COVID-19 and the relocalization of politics

Once the dust has settled on COVID and life resumes, some trends that began in the pandemic might stick while others might simply pass. One area to watch in the coming years will be local civic engagement. In the coming years, politics might be relocalized.

Beginning in the 1980s, the trend in politics has been towards nationalization. Driven by a changing media landscape, Americans became more knowledgeable and engaged with national politics, shifting their focus away from local issues. In turn, local elections have become referendums on the state of national politics.

As Dan Hopkins, author of “The Increasingly United States: How and Why Political Behavior Nationalized,” explained on FiveThirtyEight,

In recent years, though, our reliance on spatially bound media sources has eroded. Cable television and the internet have introduced a host of new competitors that attract audiences based on a shared interest in politics rather than a shared geography.

While not completely reversing the trend, the changes brought on by COVID might have opened the opportunity for a new cadre of local organizing to take hold. Two trends, in particular, are worth watching.

First off, local government responses to COVID have been varied, to say the least, but many large cities have transitioned city council meetings online. Additionally, local politicians have begun to hold their townhall discussions online. These changes have made older ways of organizing more difficult, but they have also brought fresh voices into the fray.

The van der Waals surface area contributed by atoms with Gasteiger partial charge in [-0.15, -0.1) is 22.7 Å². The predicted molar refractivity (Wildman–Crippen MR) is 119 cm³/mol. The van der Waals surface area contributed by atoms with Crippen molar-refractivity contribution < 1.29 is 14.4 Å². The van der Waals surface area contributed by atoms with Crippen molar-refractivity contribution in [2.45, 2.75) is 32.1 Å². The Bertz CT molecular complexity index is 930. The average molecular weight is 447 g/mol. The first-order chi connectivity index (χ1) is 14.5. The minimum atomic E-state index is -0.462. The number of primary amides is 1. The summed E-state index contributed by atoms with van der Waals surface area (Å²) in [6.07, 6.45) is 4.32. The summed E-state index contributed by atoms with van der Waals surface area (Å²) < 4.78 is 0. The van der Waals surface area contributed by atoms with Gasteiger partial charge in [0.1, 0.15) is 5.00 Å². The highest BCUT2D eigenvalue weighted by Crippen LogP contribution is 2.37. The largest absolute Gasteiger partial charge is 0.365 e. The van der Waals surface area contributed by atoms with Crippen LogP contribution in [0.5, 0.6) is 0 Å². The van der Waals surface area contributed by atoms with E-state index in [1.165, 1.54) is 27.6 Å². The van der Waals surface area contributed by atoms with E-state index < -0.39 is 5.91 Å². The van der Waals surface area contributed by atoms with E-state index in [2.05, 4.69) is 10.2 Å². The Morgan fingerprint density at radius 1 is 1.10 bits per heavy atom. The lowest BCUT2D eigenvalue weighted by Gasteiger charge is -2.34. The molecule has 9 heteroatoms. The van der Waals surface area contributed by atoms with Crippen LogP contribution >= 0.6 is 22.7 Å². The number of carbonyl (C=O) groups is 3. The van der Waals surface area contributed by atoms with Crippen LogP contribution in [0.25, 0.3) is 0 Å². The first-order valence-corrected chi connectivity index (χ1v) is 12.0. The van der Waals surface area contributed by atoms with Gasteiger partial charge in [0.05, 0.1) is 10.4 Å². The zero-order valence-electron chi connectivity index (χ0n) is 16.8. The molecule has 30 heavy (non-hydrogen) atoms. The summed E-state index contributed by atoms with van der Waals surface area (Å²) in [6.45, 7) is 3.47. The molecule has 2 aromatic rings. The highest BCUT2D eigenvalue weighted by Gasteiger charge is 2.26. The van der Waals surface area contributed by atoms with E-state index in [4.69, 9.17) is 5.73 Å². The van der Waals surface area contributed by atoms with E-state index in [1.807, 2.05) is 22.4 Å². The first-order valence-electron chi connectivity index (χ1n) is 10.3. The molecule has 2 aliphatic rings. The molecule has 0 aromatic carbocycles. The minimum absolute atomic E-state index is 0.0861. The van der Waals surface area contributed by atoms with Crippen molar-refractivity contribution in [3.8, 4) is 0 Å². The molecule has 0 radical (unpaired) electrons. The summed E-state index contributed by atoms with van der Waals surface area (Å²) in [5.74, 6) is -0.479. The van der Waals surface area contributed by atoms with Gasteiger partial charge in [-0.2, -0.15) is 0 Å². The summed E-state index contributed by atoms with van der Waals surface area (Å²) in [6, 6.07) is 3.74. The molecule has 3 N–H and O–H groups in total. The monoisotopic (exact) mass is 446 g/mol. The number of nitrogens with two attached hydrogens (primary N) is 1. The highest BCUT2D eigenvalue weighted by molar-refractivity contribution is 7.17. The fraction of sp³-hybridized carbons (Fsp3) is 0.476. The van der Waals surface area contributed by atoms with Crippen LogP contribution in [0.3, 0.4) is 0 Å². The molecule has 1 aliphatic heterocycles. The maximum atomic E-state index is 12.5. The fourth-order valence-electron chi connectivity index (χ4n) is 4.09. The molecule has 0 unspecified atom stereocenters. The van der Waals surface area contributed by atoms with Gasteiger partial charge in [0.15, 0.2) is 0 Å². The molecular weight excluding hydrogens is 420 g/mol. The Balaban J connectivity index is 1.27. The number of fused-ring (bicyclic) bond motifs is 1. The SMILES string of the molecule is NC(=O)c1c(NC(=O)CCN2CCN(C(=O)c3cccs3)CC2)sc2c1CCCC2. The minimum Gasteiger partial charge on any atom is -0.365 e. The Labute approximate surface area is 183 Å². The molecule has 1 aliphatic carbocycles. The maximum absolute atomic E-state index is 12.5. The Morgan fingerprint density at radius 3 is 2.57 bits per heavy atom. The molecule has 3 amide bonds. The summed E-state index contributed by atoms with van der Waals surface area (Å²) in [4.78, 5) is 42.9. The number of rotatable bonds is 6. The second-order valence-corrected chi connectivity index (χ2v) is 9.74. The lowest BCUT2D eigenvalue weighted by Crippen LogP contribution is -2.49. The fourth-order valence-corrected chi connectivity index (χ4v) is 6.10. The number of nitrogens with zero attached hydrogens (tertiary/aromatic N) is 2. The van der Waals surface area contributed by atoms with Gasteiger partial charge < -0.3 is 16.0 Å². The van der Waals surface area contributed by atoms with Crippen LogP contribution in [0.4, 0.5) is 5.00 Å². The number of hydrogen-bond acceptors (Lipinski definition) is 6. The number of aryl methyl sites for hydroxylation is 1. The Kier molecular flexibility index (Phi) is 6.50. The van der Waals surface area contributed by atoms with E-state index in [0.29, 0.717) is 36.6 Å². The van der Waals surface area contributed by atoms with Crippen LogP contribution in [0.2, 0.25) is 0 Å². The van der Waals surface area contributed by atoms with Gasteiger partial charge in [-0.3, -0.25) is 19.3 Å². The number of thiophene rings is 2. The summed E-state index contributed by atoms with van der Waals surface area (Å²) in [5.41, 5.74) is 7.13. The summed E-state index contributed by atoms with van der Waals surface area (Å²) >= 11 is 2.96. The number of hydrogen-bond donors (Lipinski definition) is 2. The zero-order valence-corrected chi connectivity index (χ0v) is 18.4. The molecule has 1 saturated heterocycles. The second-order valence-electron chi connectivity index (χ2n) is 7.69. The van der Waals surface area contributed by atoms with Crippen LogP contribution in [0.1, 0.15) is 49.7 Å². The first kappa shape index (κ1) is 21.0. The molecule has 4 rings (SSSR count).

Speaking to NPR, Maryland’s Montgomery County Council member Gabe Albornoz said that the transition to online-only hearings has been difficult but it has expanded representation, “I did notice that there was a larger number of participants speaking in different languages, which I think is an indication that it’s more accessible for people to be able to provide public testimony from their homes, not having to travel to Rockville and feel more comfortable in that space.”

DC City Council Chairman Phil Mendelson confirmed this sentiment, “I would go out to a coffee shop on Saturday morning, and if I was lucky, 13 people would show up [to a townhall]. I think I had 50 people on this call, maybe even 70. And that was really good. There was much more participation.”

Second, COVID has upended the social media landscape as well. Users on the hyperlocal social media site Nextdoor have surged, partly due to the virus and partly caused by the tumult in other social media sites. Organizers of the pro-housing YIMBY movement have used the platform to get their message out, contributing to at least one win in San Francisco.

These trends won’t likely change the broader nationalization of politics. But they might just open up a space for a new breed of politics to emerge. That’s a welcome change that I’ll be following in the coming years.